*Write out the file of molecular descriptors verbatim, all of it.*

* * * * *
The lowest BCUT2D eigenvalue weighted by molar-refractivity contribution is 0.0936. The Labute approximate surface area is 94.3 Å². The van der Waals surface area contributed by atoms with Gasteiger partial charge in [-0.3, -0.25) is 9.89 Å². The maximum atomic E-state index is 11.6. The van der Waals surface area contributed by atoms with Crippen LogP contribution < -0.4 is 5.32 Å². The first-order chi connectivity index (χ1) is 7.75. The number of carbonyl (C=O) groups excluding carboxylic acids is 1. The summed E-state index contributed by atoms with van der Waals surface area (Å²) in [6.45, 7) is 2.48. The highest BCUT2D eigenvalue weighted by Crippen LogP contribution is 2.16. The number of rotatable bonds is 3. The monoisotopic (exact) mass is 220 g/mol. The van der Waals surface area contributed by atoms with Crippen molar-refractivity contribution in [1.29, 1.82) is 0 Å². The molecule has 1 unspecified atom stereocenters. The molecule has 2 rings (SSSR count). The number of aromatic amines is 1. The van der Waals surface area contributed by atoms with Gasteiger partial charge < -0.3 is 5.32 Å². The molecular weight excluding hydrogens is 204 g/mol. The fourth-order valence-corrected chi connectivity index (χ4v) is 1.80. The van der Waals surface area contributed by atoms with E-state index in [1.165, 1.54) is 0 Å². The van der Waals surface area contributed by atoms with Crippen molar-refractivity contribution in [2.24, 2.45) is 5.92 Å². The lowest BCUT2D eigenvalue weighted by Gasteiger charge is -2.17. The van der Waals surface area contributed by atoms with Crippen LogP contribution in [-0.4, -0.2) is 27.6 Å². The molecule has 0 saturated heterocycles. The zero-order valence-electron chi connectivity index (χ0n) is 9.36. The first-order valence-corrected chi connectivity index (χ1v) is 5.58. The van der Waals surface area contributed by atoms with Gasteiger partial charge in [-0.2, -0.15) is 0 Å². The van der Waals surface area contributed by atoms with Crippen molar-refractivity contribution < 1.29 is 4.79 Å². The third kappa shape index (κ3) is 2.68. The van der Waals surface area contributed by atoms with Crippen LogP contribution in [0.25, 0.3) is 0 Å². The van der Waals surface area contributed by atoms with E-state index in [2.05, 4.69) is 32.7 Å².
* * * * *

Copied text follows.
The lowest BCUT2D eigenvalue weighted by molar-refractivity contribution is 0.0936. The Labute approximate surface area is 94.3 Å². The van der Waals surface area contributed by atoms with Gasteiger partial charge in [-0.3, -0.25) is 9.89 Å². The maximum atomic E-state index is 11.6. The van der Waals surface area contributed by atoms with Crippen LogP contribution < -0.4 is 5.32 Å². The first-order chi connectivity index (χ1) is 7.75. The number of carbonyl (C=O) groups excluding carboxylic acids is 1. The summed E-state index contributed by atoms with van der Waals surface area (Å²) in [6.45, 7) is 2.48. The highest BCUT2D eigenvalue weighted by Crippen LogP contribution is 2.16. The number of rotatable bonds is 3. The monoisotopic (exact) mass is 220 g/mol. The van der Waals surface area contributed by atoms with Crippen molar-refractivity contribution in [1.29, 1.82) is 0 Å². The molecule has 1 unspecified atom stereocenters. The molecule has 2 rings (SSSR count). The number of aromatic amines is 1. The van der Waals surface area contributed by atoms with Gasteiger partial charge < -0.3 is 5.32 Å². The molecular weight excluding hydrogens is 204 g/mol. The fourth-order valence-corrected chi connectivity index (χ4v) is 1.80. The van der Waals surface area contributed by atoms with E-state index in [1.165, 1.54) is 0 Å². The van der Waals surface area contributed by atoms with Crippen molar-refractivity contribution in [2.24, 2.45) is 5.92 Å². The lowest BCUT2D eigenvalue weighted by Gasteiger charge is -2.17. The van der Waals surface area contributed by atoms with Crippen LogP contribution in [-0.4, -0.2) is 27.6 Å². The molecule has 0 saturated heterocycles. The zero-order valence-electron chi connectivity index (χ0n) is 9.36. The first-order valence-corrected chi connectivity index (χ1v) is 5.58. The van der Waals surface area contributed by atoms with Gasteiger partial charge in [-0.2, -0.15) is 0 Å². The van der Waals surface area contributed by atoms with Crippen molar-refractivity contribution < 1.29 is 4.79 Å². The third kappa shape index (κ3) is 2.68. The van der Waals surface area contributed by atoms with Crippen LogP contribution in [0.25, 0.3) is 0 Å². The van der Waals surface area contributed by atoms with E-state index in [2.05, 4.69) is 32.7 Å².